MIAMI – A long-horned beetle that has decimated mango plantations in China was found for the first time in the United States at the Port of Miami aboard a freighter transporting cargo from Hong Kong, federal officials said Friday.
U.S. Customs and Border Protection agriculture inspectors found a single live beetle March 1 in a shipment of granite counter tops from Hong Kong, said Jennifer Connors, an agency spokeswoman in Miami.
The beetle, Rhytidodera bowringii, has destroyed more than 100 mango plantations on Hainan Island in southern China, she said. It burrows into a mango tree's trunk and branches, causing limb breakage and eventually death.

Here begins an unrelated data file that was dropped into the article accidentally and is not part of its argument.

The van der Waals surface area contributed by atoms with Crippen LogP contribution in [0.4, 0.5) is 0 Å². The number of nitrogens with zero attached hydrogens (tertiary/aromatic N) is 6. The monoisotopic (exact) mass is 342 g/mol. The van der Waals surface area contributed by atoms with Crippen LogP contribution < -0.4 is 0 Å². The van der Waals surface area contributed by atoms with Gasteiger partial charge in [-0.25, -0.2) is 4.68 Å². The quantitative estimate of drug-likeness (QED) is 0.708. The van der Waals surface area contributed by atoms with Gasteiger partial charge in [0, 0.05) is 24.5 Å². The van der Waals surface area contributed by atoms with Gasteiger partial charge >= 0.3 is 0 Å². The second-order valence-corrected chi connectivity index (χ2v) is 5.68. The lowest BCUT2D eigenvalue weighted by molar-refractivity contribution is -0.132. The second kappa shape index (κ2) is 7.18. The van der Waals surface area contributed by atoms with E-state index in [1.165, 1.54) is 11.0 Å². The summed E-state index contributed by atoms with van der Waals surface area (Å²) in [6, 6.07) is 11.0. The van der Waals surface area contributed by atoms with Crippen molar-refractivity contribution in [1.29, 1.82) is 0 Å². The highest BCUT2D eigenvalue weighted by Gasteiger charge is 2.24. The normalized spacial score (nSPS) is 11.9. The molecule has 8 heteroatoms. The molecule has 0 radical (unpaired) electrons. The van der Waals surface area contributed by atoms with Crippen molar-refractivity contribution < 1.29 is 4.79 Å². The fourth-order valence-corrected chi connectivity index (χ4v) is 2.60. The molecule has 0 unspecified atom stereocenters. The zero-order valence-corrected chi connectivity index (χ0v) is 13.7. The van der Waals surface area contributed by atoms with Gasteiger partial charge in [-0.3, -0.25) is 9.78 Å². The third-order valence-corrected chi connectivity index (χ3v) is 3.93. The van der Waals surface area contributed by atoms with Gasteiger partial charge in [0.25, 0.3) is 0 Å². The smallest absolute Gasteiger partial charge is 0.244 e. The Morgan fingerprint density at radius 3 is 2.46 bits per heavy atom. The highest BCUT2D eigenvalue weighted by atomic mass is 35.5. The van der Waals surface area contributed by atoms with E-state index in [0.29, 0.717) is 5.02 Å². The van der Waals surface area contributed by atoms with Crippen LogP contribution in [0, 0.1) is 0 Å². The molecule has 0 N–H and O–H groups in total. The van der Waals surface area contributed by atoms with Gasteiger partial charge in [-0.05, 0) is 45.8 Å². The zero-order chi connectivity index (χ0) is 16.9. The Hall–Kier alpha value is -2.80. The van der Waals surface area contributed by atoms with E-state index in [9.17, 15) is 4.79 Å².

"The fact that it's such an aggressive beetle toward mango crops, and South Florida is the No. 1 mango growing area in the United States, we were very lucky to catch this," Connors said.
The beetle found in Miami was about 4 inches long, considerably larger than the species' average length of 1.5 inches, she said.
Scientists at the U.S. Department of Agriculture in Washington said the beetle hitchhiked on the granite shipment at the beginning of its overseas journey.
"It came straight from Hong Kong because that's where the biggest population of these beetles are. You don't find them in the Western Hemisphere," Connors said.